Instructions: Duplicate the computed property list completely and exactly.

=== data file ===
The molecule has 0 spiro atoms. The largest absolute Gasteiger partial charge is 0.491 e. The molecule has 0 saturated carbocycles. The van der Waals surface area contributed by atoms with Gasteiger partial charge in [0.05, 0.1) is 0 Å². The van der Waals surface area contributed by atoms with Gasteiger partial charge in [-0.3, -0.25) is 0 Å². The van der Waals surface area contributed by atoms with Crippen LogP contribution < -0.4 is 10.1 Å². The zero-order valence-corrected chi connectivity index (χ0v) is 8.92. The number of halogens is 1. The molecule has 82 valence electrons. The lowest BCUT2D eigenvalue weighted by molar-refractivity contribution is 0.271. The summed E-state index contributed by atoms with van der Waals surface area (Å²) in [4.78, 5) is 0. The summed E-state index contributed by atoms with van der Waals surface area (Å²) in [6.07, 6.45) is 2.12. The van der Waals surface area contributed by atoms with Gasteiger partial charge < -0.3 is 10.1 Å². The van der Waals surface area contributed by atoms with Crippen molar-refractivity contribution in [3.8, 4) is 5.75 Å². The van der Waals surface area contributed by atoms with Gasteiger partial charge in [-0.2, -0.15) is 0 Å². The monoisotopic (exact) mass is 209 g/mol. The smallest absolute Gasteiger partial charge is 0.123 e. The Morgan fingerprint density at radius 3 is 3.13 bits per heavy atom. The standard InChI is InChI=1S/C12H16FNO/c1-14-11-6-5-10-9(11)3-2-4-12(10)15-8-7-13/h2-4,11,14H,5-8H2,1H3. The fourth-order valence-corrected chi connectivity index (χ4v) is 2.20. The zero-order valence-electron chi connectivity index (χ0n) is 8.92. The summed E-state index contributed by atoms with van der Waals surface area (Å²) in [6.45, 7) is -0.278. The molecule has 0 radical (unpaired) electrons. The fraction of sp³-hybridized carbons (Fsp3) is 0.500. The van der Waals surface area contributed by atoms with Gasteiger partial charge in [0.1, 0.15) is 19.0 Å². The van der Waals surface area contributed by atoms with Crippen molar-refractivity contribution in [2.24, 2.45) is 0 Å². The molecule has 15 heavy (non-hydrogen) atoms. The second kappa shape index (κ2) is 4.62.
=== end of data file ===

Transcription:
The molecule has 0 spiro atoms. The largest absolute Gasteiger partial charge is 0.491 e. The molecule has 0 saturated carbocycles. The van der Waals surface area contributed by atoms with Gasteiger partial charge in [0.05, 0.1) is 0 Å². The van der Waals surface area contributed by atoms with Gasteiger partial charge in [-0.3, -0.25) is 0 Å². The van der Waals surface area contributed by atoms with Crippen LogP contribution < -0.4 is 10.1 Å². The zero-order valence-corrected chi connectivity index (χ0v) is 8.92. The number of halogens is 1. The molecule has 82 valence electrons. The lowest BCUT2D eigenvalue weighted by molar-refractivity contribution is 0.271. The summed E-state index contributed by atoms with van der Waals surface area (Å²) in [4.78, 5) is 0. The summed E-state index contributed by atoms with van der Waals surface area (Å²) in [6.07, 6.45) is 2.12. The van der Waals surface area contributed by atoms with Gasteiger partial charge < -0.3 is 10.1 Å². The van der Waals surface area contributed by atoms with Crippen molar-refractivity contribution in [3.8, 4) is 5.75 Å². The van der Waals surface area contributed by atoms with Gasteiger partial charge in [-0.2, -0.15) is 0 Å². The monoisotopic (exact) mass is 209 g/mol. The smallest absolute Gasteiger partial charge is 0.123 e. The Morgan fingerprint density at radius 3 is 3.13 bits per heavy atom. The standard InChI is InChI=1S/C12H16FNO/c1-14-11-6-5-10-9(11)3-2-4-12(10)15-8-7-13/h2-4,11,14H,5-8H2,1H3. The fourth-order valence-corrected chi connectivity index (χ4v) is 2.20. The zero-order valence-electron chi connectivity index (χ0n) is 8.92. The summed E-state index contributed by atoms with van der Waals surface area (Å²) in [6.45, 7) is -0.278. The molecule has 0 radical (unpaired) electrons. The fraction of sp³-hybridized carbons (Fsp3) is 0.500. The van der Waals surface area contributed by atoms with Gasteiger partial charge in [0.1, 0.15) is 19.0 Å². The van der Waals surface area contributed by atoms with Crippen molar-refractivity contribution in [2.24, 2.45) is 0 Å². The molecule has 15 heavy (non-hydrogen) atoms. The second kappa shape index (κ2) is 4.62.